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Re:About Hypoglycemia 11 years 3 months ago #3

Hi, I've had hypoglycemia symptoms for at least the last 10 years.
I recently went to my doctor as the sypmtoms are really getting to be a problem for me.
He confirmed that I do have hypoglycemia and told me to eat every 3 hours and carry sweets or chocolate to eat should I miss a 3 hour snack time.

I'm really confused; as on looking at the Hypoglycemia details on this (and other websites), eating sugary snacks is said to be a bad idea and makes symptoms worse. Can anyone explain in laymans terms why this is and why my doctor would be suggesting that I do so if I've not been able to eat a proper meal?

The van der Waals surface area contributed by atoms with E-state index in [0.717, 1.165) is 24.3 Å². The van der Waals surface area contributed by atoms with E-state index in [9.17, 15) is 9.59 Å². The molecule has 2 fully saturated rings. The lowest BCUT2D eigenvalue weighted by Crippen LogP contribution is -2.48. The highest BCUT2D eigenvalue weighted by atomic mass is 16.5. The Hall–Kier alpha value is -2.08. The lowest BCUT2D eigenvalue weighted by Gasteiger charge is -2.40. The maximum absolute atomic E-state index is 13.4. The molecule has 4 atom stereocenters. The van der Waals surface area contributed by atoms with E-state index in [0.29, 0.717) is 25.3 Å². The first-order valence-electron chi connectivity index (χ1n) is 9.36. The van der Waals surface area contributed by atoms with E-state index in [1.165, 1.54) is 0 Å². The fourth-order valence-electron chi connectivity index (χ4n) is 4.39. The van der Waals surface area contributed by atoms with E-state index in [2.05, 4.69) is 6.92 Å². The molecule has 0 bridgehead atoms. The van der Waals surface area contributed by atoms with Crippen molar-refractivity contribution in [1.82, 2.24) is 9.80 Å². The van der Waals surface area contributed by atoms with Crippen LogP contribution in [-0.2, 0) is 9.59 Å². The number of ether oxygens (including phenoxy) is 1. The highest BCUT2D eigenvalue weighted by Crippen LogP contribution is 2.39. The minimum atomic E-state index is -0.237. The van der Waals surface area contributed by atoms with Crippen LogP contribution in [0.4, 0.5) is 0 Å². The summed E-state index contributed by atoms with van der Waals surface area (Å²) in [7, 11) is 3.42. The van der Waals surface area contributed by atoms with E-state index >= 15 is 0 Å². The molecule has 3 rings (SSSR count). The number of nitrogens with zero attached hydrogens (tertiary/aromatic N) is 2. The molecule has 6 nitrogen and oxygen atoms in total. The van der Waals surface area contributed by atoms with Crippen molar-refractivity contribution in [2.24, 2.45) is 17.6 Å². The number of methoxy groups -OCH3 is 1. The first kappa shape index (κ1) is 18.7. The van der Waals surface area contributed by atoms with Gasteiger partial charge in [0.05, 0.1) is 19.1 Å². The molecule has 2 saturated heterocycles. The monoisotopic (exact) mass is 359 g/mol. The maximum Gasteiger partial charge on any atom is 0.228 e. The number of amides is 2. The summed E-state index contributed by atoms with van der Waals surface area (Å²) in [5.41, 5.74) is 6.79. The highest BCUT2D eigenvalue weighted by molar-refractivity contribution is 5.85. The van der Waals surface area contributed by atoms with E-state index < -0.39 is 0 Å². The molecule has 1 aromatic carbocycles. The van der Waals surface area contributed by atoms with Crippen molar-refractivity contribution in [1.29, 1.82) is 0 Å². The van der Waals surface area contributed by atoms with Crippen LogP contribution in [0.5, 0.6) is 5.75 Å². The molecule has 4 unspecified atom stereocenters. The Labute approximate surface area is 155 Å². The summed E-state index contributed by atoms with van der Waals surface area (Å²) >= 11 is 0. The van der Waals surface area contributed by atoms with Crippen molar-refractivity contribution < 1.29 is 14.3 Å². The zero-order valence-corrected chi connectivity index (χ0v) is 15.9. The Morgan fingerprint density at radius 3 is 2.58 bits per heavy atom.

Also, (as far as I'm aware) I don't have any of the underlying health issues that apparently cause hypoglycemia.
Is it possible for an otherwise healthy person to have Hypoglycemia?

Look forward to your reply. Thanks alot.
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Re:About Hypoglycemia 11 years 3 months ago #4

  • Maff
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Hi HorseyGirl!

Welcome to the forums :)

Was your diagnosis confirmed with a glucose challenge test or a simple one off blood test? The glucose challenege where you drink a sugar solution and then have your blood sugar measured by finger prick test every 30-60 minutes is the only accurate way to see how your body handles sugar and diagnose hypoglycaemia.

Assuming you definitely have hypoglycaemia the first thing to understand is that the average doctor has virtually no training in nutrition so any advice in that area should be left to a nutrition professional.